Arabic at Secondary School
Arabic courses at secondary school are also quite rare. In the UK, the best chance a student has of learning Arabic will be at a Muslim faith school as the language will be taught as a foreign language but also to help with the understanding and reading of the Quran. However, that doesn't mean that these are the only schools where classes are taught.
If you're interested in learning Arabic and it's taught at your school, you're very lucky as not many students will have this opportunity. Generally, if you want to get a GCSE or A Level in Arabic and aren't at a school where it's taught, you may have to take lessons outside of school or learn online.
Finished with school?
Learning Arabic Outside of School
Your Arabic journey doesn't have to end just because it isn't a subject taught at school. There are many ways for students to follow an Arabic course or get lessons either with private tutors, by studying online, or by attending classes elsewhere.
You can learn about the culture of the Arabic speaking world and the language from a private Arabic class which will sometime even be taught at your school on an evening then the regular students have all gone home.
You may be thinking that if you learn Arabic outside of school, you won't be able to get any recognised qualifications in the language. Don't worry! When it comes to GCSE and A Levels, a student can always register to sit an exam even if it's not one of the subjects they've been studying at school. Mature students can do the same if they're after a GCSE or A Level in any subject.
If you're interested in studying Arabic outside of school or university, consider learning with a private tutor on Superprof! When it comes to languages, learning with a private tutor is one of the most effective ways to improve your linguistic skills.
On Superprof, the tutors offer different types of tutorials so think carefully about which will work right for you, your learning objectives, and your preferred learning style.
Face-to-face tutorials, for example, are between just you and your tutor. This means that not only will the tutorials be tailored to you and what you want to learn, but every minute of the tutorial will also be spent focusing on you as the tutor won't have other students to worry about. Regularly practising a language and getting feedback are the best ways to learn a language and face-to-face tutorials give you an opportunity to do this.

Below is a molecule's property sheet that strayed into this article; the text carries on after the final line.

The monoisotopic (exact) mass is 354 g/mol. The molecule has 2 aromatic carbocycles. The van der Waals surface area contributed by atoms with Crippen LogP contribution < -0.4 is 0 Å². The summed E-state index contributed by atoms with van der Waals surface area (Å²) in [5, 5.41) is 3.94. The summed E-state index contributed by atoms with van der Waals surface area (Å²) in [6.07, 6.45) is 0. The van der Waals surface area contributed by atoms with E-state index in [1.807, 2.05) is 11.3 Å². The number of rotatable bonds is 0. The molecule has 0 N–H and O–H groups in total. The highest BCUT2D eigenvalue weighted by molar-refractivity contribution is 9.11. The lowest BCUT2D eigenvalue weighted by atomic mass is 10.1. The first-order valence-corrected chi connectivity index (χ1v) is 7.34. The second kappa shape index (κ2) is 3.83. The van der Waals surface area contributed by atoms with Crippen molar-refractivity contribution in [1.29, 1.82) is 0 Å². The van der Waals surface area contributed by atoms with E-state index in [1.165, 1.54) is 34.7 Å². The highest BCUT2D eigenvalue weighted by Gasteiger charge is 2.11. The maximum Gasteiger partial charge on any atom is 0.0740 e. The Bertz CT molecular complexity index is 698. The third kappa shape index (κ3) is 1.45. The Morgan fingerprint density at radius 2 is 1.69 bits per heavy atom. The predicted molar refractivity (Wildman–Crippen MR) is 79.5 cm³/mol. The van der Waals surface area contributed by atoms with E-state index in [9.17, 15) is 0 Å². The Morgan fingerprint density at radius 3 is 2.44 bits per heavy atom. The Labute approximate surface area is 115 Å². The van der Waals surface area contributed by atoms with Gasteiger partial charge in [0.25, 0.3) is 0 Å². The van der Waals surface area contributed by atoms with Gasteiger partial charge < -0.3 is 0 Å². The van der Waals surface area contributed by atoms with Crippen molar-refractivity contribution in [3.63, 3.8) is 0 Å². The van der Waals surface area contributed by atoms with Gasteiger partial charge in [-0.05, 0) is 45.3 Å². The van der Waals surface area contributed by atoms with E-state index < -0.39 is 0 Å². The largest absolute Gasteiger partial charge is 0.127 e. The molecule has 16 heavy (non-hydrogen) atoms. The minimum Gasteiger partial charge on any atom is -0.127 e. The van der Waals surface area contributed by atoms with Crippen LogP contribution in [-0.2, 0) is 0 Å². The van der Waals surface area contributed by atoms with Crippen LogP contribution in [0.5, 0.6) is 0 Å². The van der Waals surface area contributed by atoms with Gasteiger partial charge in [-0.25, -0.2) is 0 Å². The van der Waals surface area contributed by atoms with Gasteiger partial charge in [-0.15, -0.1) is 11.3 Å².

For those on a budget, group tutorials are a good way to split the cost of the tutor's time and expertise. While you won't get the tutor's undivided attention, there will be other students in the class for you to practise speaking Arabic with. You won't get as much say when it comes to the content of the classes, but you can save some money. This option is also good for those who may feel intimidated by having to always speak to the tutor in class, especially given that their level in Arabic is going to be much higher than yours.
Finally, if you can't find any suitable tutors working in your local area, remember that you can broaden your search to all over the world. As long as you have a webcam and a decent internet connection, you can learn Arabic from tutors all over the world. This means that your tutor could be a native Arabic speaker from an Arabic-speaking country! As they don't usually have to travel, these tutors can also charge less per hour than face-to-face tutors.
Generally, the more a tutor personalised their tutorials to you, the more you'll pay for them. Of course, no two tutors are the same and you'll also pay for experience and expertise. Many of the tutors on Superprof offer the first lesson for free so you can try several tutors out before deciding on which one is right for you. You're going to be talking to them a lot so make sure that you get along with them first!